The Attorney General had a few words to say about me over the weekend. He said that I and the Labour Party wanted to increase tax. He said that we wanted to coalesce or have a loose arrangement with independent Trotskyites, socialists of various colours and that a Marxist revolution was, if not inevitable, then certainly close to the turn of the corner. I understand that the Attorney General and president of the Progressive Democrats must scare the horses and suggest his party has some purpose in life.
He has to try to get elected.
Which will not be easy.
In normal circumstances I would not allow him a free run at it because I am interested in getting into a cupboard with the Progressive Democrats to beat the hell out of each other while the other parties go about getting the votes. We like to pitch ourselves a little more broadly than that. I assume the people who vote for the Progressive Democrats know what they are getting, and fair play to them.
The Minister of State left them.
I will not go into that. I will allow him to speak for himself on that issue.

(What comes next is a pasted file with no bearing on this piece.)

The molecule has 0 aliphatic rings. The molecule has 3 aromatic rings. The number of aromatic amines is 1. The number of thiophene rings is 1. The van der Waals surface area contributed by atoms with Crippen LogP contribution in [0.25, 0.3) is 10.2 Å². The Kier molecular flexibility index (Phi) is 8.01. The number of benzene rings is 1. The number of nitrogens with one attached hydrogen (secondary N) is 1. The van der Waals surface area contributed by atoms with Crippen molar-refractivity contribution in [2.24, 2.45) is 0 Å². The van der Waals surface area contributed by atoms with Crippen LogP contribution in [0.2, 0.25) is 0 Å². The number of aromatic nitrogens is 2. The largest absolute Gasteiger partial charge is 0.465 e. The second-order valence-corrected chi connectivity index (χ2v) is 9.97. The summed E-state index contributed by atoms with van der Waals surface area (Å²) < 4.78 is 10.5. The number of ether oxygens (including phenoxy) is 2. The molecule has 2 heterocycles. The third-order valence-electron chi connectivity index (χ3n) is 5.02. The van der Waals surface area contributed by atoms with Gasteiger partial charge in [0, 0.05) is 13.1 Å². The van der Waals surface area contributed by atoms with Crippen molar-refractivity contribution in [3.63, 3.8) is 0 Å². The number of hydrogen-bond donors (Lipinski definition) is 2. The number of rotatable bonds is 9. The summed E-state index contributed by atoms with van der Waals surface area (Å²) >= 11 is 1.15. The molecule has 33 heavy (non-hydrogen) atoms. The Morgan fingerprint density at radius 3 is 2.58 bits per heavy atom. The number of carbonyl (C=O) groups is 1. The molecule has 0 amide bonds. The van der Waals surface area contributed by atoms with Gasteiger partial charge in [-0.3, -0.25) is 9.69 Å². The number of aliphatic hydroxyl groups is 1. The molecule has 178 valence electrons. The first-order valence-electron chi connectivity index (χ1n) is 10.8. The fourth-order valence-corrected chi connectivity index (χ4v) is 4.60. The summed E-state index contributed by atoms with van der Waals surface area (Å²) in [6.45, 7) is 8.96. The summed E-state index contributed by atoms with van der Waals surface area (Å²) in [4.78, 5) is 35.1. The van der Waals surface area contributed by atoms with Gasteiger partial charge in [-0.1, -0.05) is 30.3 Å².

I thought the Deputy was going to say I was inspired.
Or scared. I will leave it up to the Minister of State to work that one out.
Never. The Deputy knows me well enough to know that certainly was not my motivation.
The reason I comment on the Attorney General's comments is that I suspect his view is shared by others, not least his ideological buddy, the Minister for Finance. I am not in favour of high tax and I am certainly not in favour of high tax for the sake of it. Who would be? I said in the interview, which the Attorney General quoted reasonably accurately, that I am in favour of having something to show for the last seven or eight years of unprecedented economic growth. I favour using more of our national income to invest in public services.